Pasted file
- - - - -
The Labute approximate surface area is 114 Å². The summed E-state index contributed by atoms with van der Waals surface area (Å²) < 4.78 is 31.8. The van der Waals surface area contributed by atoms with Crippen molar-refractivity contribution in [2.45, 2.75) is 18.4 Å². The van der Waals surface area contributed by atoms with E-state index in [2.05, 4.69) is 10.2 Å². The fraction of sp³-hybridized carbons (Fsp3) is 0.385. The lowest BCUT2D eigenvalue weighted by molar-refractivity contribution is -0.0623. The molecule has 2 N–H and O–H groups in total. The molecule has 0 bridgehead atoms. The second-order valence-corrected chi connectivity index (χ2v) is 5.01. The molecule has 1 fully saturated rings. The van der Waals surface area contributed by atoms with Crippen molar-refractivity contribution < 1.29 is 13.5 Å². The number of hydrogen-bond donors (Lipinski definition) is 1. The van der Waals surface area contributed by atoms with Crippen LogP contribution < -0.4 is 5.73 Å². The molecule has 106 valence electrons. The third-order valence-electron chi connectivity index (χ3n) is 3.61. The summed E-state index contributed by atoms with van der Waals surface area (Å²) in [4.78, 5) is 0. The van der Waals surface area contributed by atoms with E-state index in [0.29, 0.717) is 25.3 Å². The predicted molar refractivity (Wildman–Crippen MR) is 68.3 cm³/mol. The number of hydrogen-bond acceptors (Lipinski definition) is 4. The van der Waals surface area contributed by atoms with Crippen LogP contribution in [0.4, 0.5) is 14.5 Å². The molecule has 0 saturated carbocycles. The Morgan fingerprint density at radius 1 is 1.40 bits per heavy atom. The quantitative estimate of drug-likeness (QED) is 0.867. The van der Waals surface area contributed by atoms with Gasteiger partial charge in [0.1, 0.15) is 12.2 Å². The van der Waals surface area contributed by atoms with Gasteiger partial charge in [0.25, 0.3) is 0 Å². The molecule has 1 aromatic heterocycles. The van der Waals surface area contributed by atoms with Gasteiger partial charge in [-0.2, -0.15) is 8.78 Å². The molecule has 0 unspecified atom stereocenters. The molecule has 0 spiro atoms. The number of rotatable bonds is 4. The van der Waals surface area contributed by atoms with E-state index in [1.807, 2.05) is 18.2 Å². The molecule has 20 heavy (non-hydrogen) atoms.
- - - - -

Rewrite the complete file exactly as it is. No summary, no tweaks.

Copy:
The Labute approximate surface area is 114 Å². The summed E-state index contributed by atoms with van der Waals surface area (Å²) < 4.78 is 31.8. The van der Waals surface area contributed by atoms with Crippen molar-refractivity contribution in [2.45, 2.75) is 18.4 Å². The van der Waals surface area contributed by atoms with E-state index in [2.05, 4.69) is 10.2 Å². The fraction of sp³-hybridized carbons (Fsp3) is 0.385. The lowest BCUT2D eigenvalue weighted by molar-refractivity contribution is -0.0623. The molecule has 2 N–H and O–H groups in total. The molecule has 0 bridgehead atoms. The second-order valence-corrected chi connectivity index (χ2v) is 5.01. The molecule has 1 fully saturated rings. The van der Waals surface area contributed by atoms with Crippen molar-refractivity contribution < 1.29 is 13.5 Å². The number of hydrogen-bond donors (Lipinski definition) is 1. The van der Waals surface area contributed by atoms with Crippen LogP contribution < -0.4 is 5.73 Å². The molecule has 106 valence electrons. The third-order valence-electron chi connectivity index (χ3n) is 3.61. The summed E-state index contributed by atoms with van der Waals surface area (Å²) in [4.78, 5) is 0. The van der Waals surface area contributed by atoms with E-state index in [0.29, 0.717) is 25.3 Å². The predicted molar refractivity (Wildman–Crippen MR) is 68.3 cm³/mol. The number of hydrogen-bond acceptors (Lipinski definition) is 4. The van der Waals surface area contributed by atoms with Crippen LogP contribution in [0.4, 0.5) is 14.5 Å². The molecule has 0 saturated carbocycles. The Morgan fingerprint density at radius 1 is 1.40 bits per heavy atom. The quantitative estimate of drug-likeness (QED) is 0.867. The van der Waals surface area contributed by atoms with Gasteiger partial charge in [0.1, 0.15) is 12.2 Å². The van der Waals surface area contributed by atoms with Gasteiger partial charge in [0.25, 0.3) is 0 Å². The molecule has 1 aromatic heterocycles. The van der Waals surface area contributed by atoms with Gasteiger partial charge in [-0.2, -0.15) is 8.78 Å². The molecule has 0 unspecified atom stereocenters. The molecule has 0 spiro atoms. The number of rotatable bonds is 4. The van der Waals surface area contributed by atoms with E-state index in [1.807, 2.05) is 18.2 Å². The molecule has 20 heavy (non-hydrogen) atoms.